Technique interviews grad SGA leadership

Stephen Eick (left) and PJ Jarquin (right) were recently elected graduate SGA president and vice president, respectively. // Photos courtesy of Stephen Eick and PJ Jarquin

The Technique recently sat down for a (virtual) interview with the newly elected graduate SGA president and vice president, discussing their goals and ambitions for the upcoming year.

Technique: Tell us a little bit about yourselves and why you chose to join graduate SGA.

Eick: Hello, I’m Stephen Eick, and I am a third-year PhD student studying computer science here at Tech. I have been involved with graduate SGA for a year and a half and have participated in constitutional revision and other committees on SGA.

I wanted to run for the position of president because, having served as a member of the graduate student senate, I have seen that there is an immense amount of good that SGA can do across campus and has done on campus.

I want to be able to help build positive experiences for our graduate community both in events as well as efforts to improve the mental health of our students.

Jarquin: Hi, I’m PJ Jarquin, and I’m a third-year PhD student studying biomedical engineering. I got involved in graduate SGA as the VP of campus services this past year and was involved in SGA as an undergraduate.

SGA has a vital role on campus, and for me, it has proven to be the best avenue to make a positive change on campus.

I want to be able to help continue these efforts and elevate it into the VP role.

Technique: What are you most looking forward to in being the newly elected graduate SGA president and vice president?

Eick: The first is focusing on helping implement mental health initiatives. Zero graduate student suicides are what has to happen, and it has been frustrating to see that we still haven’t hit that mark.

The primary element I want to address is ensuring that graduate students are feeling capable; they are here at Georgia Tech, and they are smart, and they are capable. I want to help provide better resources for grad students, particularly with mental health.

The second is we want to foster community. The third is we want to focus on helping improve graduate research by building new tools to help support graduate research. There are also internal initiatives to help strengthen grad SGA internally as an organization.

Jarquin: Stephen hit the mark already on mental health, and it is not only a problem at Georgia Tech but also at other universities.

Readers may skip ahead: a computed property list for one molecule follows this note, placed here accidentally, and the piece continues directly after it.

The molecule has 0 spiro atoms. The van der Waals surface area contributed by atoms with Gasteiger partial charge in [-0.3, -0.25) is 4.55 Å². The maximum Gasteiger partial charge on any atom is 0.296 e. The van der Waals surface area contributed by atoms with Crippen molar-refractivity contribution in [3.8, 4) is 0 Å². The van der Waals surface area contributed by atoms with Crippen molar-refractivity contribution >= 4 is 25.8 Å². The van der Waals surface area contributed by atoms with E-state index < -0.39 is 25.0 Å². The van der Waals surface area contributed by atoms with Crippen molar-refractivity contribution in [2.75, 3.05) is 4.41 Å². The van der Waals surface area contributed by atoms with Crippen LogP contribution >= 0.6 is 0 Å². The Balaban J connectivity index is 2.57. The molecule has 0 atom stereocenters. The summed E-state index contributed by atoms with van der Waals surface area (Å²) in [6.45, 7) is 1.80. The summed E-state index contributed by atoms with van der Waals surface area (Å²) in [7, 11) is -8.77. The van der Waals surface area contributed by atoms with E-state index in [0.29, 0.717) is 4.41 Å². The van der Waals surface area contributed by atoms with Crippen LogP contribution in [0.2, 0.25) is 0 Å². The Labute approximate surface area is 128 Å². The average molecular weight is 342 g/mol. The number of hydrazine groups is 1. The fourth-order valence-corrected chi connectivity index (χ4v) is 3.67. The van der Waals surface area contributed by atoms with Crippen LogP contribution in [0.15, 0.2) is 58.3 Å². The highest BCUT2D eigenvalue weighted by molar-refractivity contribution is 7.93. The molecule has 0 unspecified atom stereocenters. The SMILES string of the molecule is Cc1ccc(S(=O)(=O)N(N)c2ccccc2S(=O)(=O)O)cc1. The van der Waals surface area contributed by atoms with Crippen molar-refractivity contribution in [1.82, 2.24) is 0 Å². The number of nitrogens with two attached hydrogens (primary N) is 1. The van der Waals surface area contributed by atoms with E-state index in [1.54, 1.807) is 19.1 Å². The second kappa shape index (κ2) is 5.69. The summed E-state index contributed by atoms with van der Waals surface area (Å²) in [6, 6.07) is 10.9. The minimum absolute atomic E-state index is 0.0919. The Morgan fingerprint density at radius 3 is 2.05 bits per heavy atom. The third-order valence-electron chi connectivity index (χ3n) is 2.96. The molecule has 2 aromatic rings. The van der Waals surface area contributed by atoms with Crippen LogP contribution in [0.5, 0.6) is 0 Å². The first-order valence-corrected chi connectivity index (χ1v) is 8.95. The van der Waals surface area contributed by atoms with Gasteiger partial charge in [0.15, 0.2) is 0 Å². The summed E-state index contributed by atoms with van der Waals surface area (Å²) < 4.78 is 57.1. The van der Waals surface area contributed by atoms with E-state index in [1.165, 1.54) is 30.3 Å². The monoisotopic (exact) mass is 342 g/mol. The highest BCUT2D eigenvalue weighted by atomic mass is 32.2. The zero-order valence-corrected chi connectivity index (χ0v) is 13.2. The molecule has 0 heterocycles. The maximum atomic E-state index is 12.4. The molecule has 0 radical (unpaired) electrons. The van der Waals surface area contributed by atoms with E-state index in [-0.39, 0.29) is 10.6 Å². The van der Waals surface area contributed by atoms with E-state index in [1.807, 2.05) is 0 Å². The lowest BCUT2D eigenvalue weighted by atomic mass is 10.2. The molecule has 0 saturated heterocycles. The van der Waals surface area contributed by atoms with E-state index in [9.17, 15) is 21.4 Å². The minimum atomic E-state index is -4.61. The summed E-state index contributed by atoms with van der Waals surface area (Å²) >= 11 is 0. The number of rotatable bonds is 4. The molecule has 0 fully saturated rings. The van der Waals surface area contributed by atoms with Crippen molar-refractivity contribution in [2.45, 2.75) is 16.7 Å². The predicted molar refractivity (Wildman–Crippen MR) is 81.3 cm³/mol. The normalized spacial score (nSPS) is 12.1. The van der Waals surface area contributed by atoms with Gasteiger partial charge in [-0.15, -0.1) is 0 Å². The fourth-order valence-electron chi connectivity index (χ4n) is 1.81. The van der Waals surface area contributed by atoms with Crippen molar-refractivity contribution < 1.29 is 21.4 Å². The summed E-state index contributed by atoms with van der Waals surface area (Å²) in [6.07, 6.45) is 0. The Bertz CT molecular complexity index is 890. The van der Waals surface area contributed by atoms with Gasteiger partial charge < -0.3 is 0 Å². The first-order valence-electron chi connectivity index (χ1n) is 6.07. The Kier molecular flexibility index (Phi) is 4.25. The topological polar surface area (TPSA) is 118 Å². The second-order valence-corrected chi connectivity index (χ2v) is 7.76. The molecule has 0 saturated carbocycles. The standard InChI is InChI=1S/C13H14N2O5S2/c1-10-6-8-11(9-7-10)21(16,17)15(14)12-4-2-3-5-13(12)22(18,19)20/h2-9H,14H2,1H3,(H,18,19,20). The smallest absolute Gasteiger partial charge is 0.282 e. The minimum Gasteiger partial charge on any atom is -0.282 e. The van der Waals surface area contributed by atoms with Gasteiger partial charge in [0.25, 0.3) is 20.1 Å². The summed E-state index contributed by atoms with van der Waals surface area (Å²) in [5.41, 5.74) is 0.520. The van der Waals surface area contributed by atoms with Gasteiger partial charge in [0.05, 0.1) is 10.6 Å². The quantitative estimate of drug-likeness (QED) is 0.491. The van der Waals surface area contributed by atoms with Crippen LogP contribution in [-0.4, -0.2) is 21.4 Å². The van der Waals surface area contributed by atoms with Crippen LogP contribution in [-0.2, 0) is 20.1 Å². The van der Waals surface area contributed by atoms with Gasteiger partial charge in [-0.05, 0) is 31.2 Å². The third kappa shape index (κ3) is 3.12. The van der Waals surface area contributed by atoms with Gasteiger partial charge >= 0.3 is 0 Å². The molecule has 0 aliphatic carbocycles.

Bringing mental health professionals to all the buildings to have a bunch of satellite offices that all students can go to will help improve accessibility. So will integrating mental health services with health services.

Currently they are separate; they are even on separate websites. Mental health is health and having that separate from Stamps is not conducive.

Through the incoming VP of student engagement and wellness, we can help facilitate that integration.

Also increasing accessibility for health in Stamps and ensuring that a robust health insurance is available to grad students.

Technique: What makes the graduate student body’s needs different from undergraduate students?

Eick: As a state institution, Georgia Tech takes a significant chunk of their undergrad population from the state of GA. Tech has a diverse student body, but the majority of undergrads end up being US citizens.

It is important to note that the ratio on the graduate side is not as equal, and there are significantly more international students that comprise our student body.

Graduate SGA needs to stay calibrated toward that and serve the very wide needs and expectations of our students.

Jarquin: I would say that, for undergraduate SGA, their focus is on campus services such as dining services and residence halls, which are extremely important to the needs of the undergraduate student body.

For the graduate students, the most important points of action are stipends, health insurance and health services including mental health.

While there are differences between the student body’s needs, there are still a lot of areas in which the undergrad and graduate SGA can come together and work on mental health and health as a whole.

Technique: Are there any initiatives that you plan to do in conjunction with undergrad SGA in the upcoming year?

Eick: I think mental health will be the primary initiative that will be joint…This year the legislatures and executive branch are working to formalize the joint governance policy efforts between the respective bodies.